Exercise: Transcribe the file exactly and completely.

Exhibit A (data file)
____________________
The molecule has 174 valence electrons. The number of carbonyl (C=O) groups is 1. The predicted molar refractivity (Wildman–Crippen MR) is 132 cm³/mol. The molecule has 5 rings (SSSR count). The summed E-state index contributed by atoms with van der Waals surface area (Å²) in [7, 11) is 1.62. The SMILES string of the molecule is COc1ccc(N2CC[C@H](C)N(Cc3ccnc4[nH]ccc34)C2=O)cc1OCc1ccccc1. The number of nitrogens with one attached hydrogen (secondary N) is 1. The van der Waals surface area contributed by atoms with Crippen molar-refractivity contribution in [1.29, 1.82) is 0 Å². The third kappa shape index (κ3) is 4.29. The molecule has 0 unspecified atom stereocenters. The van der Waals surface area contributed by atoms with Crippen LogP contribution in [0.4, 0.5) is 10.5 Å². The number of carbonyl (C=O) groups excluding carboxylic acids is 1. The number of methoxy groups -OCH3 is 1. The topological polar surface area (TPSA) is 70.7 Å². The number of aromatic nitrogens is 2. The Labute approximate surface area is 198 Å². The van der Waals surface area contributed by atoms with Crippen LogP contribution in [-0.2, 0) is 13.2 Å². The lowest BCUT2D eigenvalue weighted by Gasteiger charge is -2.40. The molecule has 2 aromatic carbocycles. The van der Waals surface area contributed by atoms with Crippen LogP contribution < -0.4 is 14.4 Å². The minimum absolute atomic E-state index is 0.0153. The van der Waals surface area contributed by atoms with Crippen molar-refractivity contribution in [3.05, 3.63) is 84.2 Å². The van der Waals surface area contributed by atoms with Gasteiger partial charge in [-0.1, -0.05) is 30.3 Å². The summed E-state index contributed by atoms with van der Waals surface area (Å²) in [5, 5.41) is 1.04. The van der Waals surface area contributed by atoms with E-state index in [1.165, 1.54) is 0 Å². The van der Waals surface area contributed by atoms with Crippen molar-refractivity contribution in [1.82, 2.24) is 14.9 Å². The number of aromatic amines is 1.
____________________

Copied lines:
The molecule has 174 valence electrons. The number of carbonyl (C=O) groups is 1. The predicted molar refractivity (Wildman–Crippen MR) is 132 cm³/mol. The molecule has 5 rings (SSSR count). The summed E-state index contributed by atoms with van der Waals surface area (Å²) in [7, 11) is 1.62. The SMILES string of the molecule is COc1ccc(N2CC[C@H](C)N(Cc3ccnc4[nH]ccc34)C2=O)cc1OCc1ccccc1. The number of nitrogens with one attached hydrogen (secondary N) is 1. The van der Waals surface area contributed by atoms with Crippen molar-refractivity contribution in [1.29, 1.82) is 0 Å². The third kappa shape index (κ3) is 4.29. The molecule has 0 unspecified atom stereocenters. The van der Waals surface area contributed by atoms with Crippen LogP contribution in [0.4, 0.5) is 10.5 Å². The number of carbonyl (C=O) groups excluding carboxylic acids is 1. The number of methoxy groups -OCH3 is 1. The topological polar surface area (TPSA) is 70.7 Å². The number of aromatic nitrogens is 2. The Labute approximate surface area is 198 Å². The van der Waals surface area contributed by atoms with Crippen LogP contribution in [-0.2, 0) is 13.2 Å². The lowest BCUT2D eigenvalue weighted by Gasteiger charge is -2.40. The molecule has 2 aromatic carbocycles. The van der Waals surface area contributed by atoms with Crippen LogP contribution < -0.4 is 14.4 Å². The minimum absolute atomic E-state index is 0.0153. The van der Waals surface area contributed by atoms with Crippen molar-refractivity contribution in [3.05, 3.63) is 84.2 Å². The van der Waals surface area contributed by atoms with Gasteiger partial charge in [-0.1, -0.05) is 30.3 Å². The summed E-state index contributed by atoms with van der Waals surface area (Å²) in [5, 5.41) is 1.04. The van der Waals surface area contributed by atoms with E-state index in [1.165, 1.54) is 0 Å². The van der Waals surface area contributed by atoms with Crippen molar-refractivity contribution in [1.82, 2.24) is 14.9 Å². The number of aromatic amines is 1.